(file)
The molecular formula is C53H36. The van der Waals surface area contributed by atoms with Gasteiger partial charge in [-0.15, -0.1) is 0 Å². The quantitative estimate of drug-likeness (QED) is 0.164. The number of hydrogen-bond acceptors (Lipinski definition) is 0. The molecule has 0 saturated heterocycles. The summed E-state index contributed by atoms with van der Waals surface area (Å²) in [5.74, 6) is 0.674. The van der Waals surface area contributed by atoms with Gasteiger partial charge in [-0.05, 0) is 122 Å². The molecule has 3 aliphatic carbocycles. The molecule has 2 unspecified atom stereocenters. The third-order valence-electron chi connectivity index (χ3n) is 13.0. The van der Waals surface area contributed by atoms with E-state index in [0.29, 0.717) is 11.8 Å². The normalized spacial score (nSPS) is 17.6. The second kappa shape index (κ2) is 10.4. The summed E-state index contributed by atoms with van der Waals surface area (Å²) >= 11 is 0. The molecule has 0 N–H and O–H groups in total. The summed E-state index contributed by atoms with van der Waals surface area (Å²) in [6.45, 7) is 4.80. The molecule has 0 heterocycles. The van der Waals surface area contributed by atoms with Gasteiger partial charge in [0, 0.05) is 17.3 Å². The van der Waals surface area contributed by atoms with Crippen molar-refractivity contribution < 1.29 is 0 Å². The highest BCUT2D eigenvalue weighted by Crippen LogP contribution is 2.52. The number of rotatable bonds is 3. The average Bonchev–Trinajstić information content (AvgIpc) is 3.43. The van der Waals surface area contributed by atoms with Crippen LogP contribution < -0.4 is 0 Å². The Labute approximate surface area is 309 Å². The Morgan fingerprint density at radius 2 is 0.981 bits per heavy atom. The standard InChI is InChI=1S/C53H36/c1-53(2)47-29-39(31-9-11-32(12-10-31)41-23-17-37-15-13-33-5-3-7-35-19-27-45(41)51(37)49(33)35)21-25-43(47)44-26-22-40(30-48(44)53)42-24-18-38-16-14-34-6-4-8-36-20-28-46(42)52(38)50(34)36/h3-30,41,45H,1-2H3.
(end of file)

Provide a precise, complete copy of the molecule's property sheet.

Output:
The molecular formula is C53H36. The van der Waals surface area contributed by atoms with Gasteiger partial charge in [-0.15, -0.1) is 0 Å². The quantitative estimate of drug-likeness (QED) is 0.164. The number of hydrogen-bond acceptors (Lipinski definition) is 0. The molecule has 0 saturated heterocycles. The summed E-state index contributed by atoms with van der Waals surface area (Å²) in [5.74, 6) is 0.674. The van der Waals surface area contributed by atoms with Gasteiger partial charge in [-0.05, 0) is 122 Å². The molecule has 3 aliphatic carbocycles. The molecule has 2 unspecified atom stereocenters. The third-order valence-electron chi connectivity index (χ3n) is 13.0. The van der Waals surface area contributed by atoms with E-state index in [0.29, 0.717) is 11.8 Å². The normalized spacial score (nSPS) is 17.6. The second kappa shape index (κ2) is 10.4. The summed E-state index contributed by atoms with van der Waals surface area (Å²) >= 11 is 0. The molecule has 0 N–H and O–H groups in total. The summed E-state index contributed by atoms with van der Waals surface area (Å²) in [6.45, 7) is 4.80. The molecule has 0 heterocycles. The van der Waals surface area contributed by atoms with Gasteiger partial charge in [0, 0.05) is 17.3 Å². The van der Waals surface area contributed by atoms with Crippen molar-refractivity contribution < 1.29 is 0 Å². The highest BCUT2D eigenvalue weighted by Crippen LogP contribution is 2.52. The number of rotatable bonds is 3. The average Bonchev–Trinajstić information content (AvgIpc) is 3.43. The van der Waals surface area contributed by atoms with Crippen LogP contribution < -0.4 is 0 Å². The Labute approximate surface area is 309 Å². The Morgan fingerprint density at radius 2 is 0.981 bits per heavy atom. The standard InChI is InChI=1S/C53H36/c1-53(2)47-29-39(31-9-11-32(12-10-31)41-23-17-37-15-13-33-5-3-7-35-19-27-45(41)51(37)49(33)35)21-25-43(47)44-26-22-40(30-48(44)53)42-24-18-38-16-14-34-6-4-8-36-20-28-46(42)52(38)50(34)36/h3-30,41,45H,1-2H3.